10. This LSAT assumption question contains an argument that works this way:
P1: All arguments against proposed plant presented by competing producers (i.e., Have a vested interest)
|A1: If have a vested interest g Do not present good argument|
Secondary Conclusion: No good arguments against proposed plant.
|A2: If no good arguments against g Proposed plant should be approved.|
|C: Proposed coal-burning plant should be approved.|
The tricky thing about this question is that a secondary conclusion and a primary conclusion appear. And, two assumptions appear -- one to connect the first premise to the secondary conclusion, and another to connect the secondary conclusion to the primary conclusion. Notice that the question stem asks for "an" assumption, not "the" assumption. As such, the correct choice could list either assumption. (E) contains the first assumption.
(A) is something that the author might believe, but we don't know this for sure, and it is not a required assumption. Negate the choice by placing "not" in between "would" and "stand" -- the argument is not weakened and thus (A) is not a necessary assumption.
(B) provides a conditional statement that confuses the sufficient and necessary conditions of the first assumption, and also replaces "Do not present good argument" with "Defective argument", which are not the same thing:
|Defective argument g Have a vested interest|
(C) provides a guess as to what the author might believe, not a required assumption. Who supplies the plant and whether or not they are pleased is irrelevant.
(D) provides a conditional statement that might be tempting:
|Good argument presented for g Proposal should be approved|
But "no good arguments against" does not necessarily equal "good arguments for". The contrapositive of the second assumption is this:
|Proposed plant should NOT be approved g Good arguments against|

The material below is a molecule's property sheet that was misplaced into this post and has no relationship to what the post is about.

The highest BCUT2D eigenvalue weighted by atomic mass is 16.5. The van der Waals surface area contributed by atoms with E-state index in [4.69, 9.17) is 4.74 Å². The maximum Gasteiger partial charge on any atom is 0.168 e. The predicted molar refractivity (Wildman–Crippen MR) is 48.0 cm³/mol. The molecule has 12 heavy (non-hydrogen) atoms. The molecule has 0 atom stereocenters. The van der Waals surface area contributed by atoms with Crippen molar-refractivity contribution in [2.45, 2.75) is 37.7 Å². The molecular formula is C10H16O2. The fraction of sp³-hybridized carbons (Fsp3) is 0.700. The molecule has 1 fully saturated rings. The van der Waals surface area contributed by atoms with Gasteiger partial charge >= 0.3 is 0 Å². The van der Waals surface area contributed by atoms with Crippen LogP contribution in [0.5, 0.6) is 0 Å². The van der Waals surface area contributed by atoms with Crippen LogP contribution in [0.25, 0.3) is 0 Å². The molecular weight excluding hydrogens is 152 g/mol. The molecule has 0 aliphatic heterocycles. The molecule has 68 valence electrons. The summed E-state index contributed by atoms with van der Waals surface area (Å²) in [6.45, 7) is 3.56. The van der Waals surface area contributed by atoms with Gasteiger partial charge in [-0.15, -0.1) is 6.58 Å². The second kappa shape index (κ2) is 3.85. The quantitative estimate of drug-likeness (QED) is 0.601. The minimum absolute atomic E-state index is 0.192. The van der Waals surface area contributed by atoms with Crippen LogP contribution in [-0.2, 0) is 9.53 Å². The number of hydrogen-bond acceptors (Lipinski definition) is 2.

11. Your patience is tested with this question because the choices are tough. Ensure that you know precisely what the error is before going to the choices.
The error works this way:
P1: X (traumatizing event) does not necessarily cause Y (phobia)
|P2: Y does not necessarily require X|
|C: X does not contribute to Y.|
In other words, X and Y are independent of each other, thus X does not contribute to Y. The error is that the belief that X and Y must be directly connected for there to be any contribution of X towards Y.
(A) describes reverse causality.
(B) refers to "some" events which may or may not include phobias. Also, the author never states or implies that there's "no" cause for phobias, just that traumatizing events do not necessarily cause phobias. Finally, the scientific investigation is irrelevant.
(C) describes circular reasoning.
(D) is the correct choice. (D) states that the Psychiatrist assumes that for X to contribute to Y requires that X and Y be invariably connected.
(E) describes confusing correlation for causation.
12. This LSAT main point argument contains a lot of information, but the heart of the argument is this:
P1: Decline in population often signals pollution, but equally as often signals natural change in ecosystem.
|C: If environmentalists attribute all population declines to pollution, then misguided.|
Choice (B) provides a paraphrase of the conclusion. Notice that the conclusion is in the conditional tense -- "if".
(A) states "overreact" but the passage states "misguided".
(C) refers to a conclusion that the author does not make. The author does not state that environmentalists are, in fact, misguided. Instead, the conclusion states "If environmentalists attribute all population declines to pollution, then misguided." We don't know from the passage whether environmentalists have actually attributed all population declines to pollution.
(D) contains "resisted" but there's nothing in the passage to imply or suggest that the environmentalists are "resisting" natural changes, or that the author is advising them not to "resist" changes. The passage is only about environmentalists' attribution of changes; the passage makes no mention or implication of environmentalists' actions taken on such attributions.
(E) confuses the information in the passage. If "as a result of pollution" were eliminated, and "is" were changed to "could be", then (E) might be a correct choice.